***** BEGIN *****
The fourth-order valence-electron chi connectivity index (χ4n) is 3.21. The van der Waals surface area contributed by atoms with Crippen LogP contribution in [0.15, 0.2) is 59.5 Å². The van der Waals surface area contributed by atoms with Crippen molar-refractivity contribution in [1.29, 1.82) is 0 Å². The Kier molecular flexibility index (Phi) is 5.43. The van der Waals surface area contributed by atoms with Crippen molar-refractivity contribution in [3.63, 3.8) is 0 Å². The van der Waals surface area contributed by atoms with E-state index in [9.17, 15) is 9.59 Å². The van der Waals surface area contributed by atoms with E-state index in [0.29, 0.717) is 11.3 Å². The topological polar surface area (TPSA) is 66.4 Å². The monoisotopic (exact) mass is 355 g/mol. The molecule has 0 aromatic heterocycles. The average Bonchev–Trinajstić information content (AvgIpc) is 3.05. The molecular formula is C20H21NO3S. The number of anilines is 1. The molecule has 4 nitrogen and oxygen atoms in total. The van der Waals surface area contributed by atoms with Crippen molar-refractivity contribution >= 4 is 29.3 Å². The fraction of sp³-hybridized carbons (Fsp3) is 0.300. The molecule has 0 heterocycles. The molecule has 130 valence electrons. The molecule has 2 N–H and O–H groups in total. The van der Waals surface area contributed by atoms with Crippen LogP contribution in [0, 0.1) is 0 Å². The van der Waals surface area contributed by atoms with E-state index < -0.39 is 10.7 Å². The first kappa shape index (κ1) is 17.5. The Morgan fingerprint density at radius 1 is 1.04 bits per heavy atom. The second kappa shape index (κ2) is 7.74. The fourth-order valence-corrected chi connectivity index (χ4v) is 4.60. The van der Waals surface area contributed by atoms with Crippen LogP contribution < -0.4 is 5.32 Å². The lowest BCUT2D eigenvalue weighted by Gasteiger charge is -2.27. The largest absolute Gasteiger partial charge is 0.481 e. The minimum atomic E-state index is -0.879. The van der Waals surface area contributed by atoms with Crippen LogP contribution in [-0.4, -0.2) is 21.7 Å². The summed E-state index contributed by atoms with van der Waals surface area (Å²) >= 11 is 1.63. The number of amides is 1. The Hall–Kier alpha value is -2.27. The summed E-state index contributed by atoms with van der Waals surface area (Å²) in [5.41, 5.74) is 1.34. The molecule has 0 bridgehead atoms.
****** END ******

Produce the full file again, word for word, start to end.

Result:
The fourth-order valence-electron chi connectivity index (χ4n) is 3.21. The van der Waals surface area contributed by atoms with Crippen LogP contribution in [0.15, 0.2) is 59.5 Å². The van der Waals surface area contributed by atoms with Crippen molar-refractivity contribution in [1.29, 1.82) is 0 Å². The Kier molecular flexibility index (Phi) is 5.43. The van der Waals surface area contributed by atoms with Crippen molar-refractivity contribution in [3.63, 3.8) is 0 Å². The van der Waals surface area contributed by atoms with E-state index in [9.17, 15) is 9.59 Å². The van der Waals surface area contributed by atoms with E-state index in [0.29, 0.717) is 11.3 Å². The topological polar surface area (TPSA) is 66.4 Å². The monoisotopic (exact) mass is 355 g/mol. The molecule has 0 aromatic heterocycles. The average Bonchev–Trinajstić information content (AvgIpc) is 3.05. The molecular formula is C20H21NO3S. The number of anilines is 1. The molecule has 4 nitrogen and oxygen atoms in total. The van der Waals surface area contributed by atoms with Crippen molar-refractivity contribution >= 4 is 29.3 Å². The fraction of sp³-hybridized carbons (Fsp3) is 0.300. The molecule has 0 heterocycles. The molecule has 130 valence electrons. The molecule has 2 N–H and O–H groups in total. The van der Waals surface area contributed by atoms with Crippen LogP contribution in [0, 0.1) is 0 Å². The van der Waals surface area contributed by atoms with E-state index < -0.39 is 10.7 Å². The first kappa shape index (κ1) is 17.5. The Morgan fingerprint density at radius 1 is 1.04 bits per heavy atom. The second kappa shape index (κ2) is 7.74. The fourth-order valence-corrected chi connectivity index (χ4v) is 4.60. The van der Waals surface area contributed by atoms with Crippen LogP contribution < -0.4 is 5.32 Å². The lowest BCUT2D eigenvalue weighted by Gasteiger charge is -2.27. The largest absolute Gasteiger partial charge is 0.481 e. The minimum atomic E-state index is -0.879. The van der Waals surface area contributed by atoms with Crippen LogP contribution in [-0.4, -0.2) is 21.7 Å². The summed E-state index contributed by atoms with van der Waals surface area (Å²) >= 11 is 1.63. The number of amides is 1. The Hall–Kier alpha value is -2.27. The summed E-state index contributed by atoms with van der Waals surface area (Å²) in [5.41, 5.74) is 1.34. The molecule has 0 bridgehead atoms.